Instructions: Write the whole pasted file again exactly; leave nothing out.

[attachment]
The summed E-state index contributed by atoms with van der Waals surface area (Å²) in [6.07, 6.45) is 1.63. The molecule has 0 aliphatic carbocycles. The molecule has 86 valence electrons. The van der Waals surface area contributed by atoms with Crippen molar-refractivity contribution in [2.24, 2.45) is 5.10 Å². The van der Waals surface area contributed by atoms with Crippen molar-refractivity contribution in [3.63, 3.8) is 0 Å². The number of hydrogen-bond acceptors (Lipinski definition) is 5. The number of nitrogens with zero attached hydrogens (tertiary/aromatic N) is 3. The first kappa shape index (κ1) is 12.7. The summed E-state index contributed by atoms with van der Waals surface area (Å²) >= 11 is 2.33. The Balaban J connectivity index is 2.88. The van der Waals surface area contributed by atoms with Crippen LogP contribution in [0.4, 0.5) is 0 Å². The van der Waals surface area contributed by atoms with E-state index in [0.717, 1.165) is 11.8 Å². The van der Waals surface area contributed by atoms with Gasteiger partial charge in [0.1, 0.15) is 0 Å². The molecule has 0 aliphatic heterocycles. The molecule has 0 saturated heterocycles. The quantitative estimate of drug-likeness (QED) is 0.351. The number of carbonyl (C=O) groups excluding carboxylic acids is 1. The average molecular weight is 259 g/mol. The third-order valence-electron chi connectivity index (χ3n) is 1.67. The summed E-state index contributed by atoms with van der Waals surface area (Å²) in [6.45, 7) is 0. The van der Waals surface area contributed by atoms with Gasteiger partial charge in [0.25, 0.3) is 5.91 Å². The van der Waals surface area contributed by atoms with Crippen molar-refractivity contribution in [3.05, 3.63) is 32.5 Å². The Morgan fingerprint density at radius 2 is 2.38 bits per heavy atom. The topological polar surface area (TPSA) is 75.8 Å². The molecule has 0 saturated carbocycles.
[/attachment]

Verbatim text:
The summed E-state index contributed by atoms with van der Waals surface area (Å²) in [6.07, 6.45) is 1.63. The molecule has 0 aliphatic carbocycles. The molecule has 86 valence electrons. The van der Waals surface area contributed by atoms with Crippen molar-refractivity contribution in [2.24, 2.45) is 5.10 Å². The van der Waals surface area contributed by atoms with Crippen molar-refractivity contribution in [3.63, 3.8) is 0 Å². The number of hydrogen-bond acceptors (Lipinski definition) is 5. The number of nitrogens with zero attached hydrogens (tertiary/aromatic N) is 3. The first kappa shape index (κ1) is 12.7. The summed E-state index contributed by atoms with van der Waals surface area (Å²) >= 11 is 2.33. The Balaban J connectivity index is 2.88. The van der Waals surface area contributed by atoms with Crippen LogP contribution in [0.4, 0.5) is 0 Å². The van der Waals surface area contributed by atoms with E-state index in [0.717, 1.165) is 11.8 Å². The van der Waals surface area contributed by atoms with Gasteiger partial charge in [0.1, 0.15) is 0 Å². The molecule has 0 aliphatic heterocycles. The molecule has 0 saturated heterocycles. The quantitative estimate of drug-likeness (QED) is 0.351. The number of carbonyl (C=O) groups excluding carboxylic acids is 1. The average molecular weight is 259 g/mol. The third-order valence-electron chi connectivity index (χ3n) is 1.67. The summed E-state index contributed by atoms with van der Waals surface area (Å²) in [6.45, 7) is 0. The van der Waals surface area contributed by atoms with Gasteiger partial charge in [0.25, 0.3) is 5.91 Å². The van der Waals surface area contributed by atoms with Crippen molar-refractivity contribution in [3.05, 3.63) is 32.5 Å². The Morgan fingerprint density at radius 2 is 2.38 bits per heavy atom. The topological polar surface area (TPSA) is 75.8 Å². The molecule has 0 saturated carbocycles.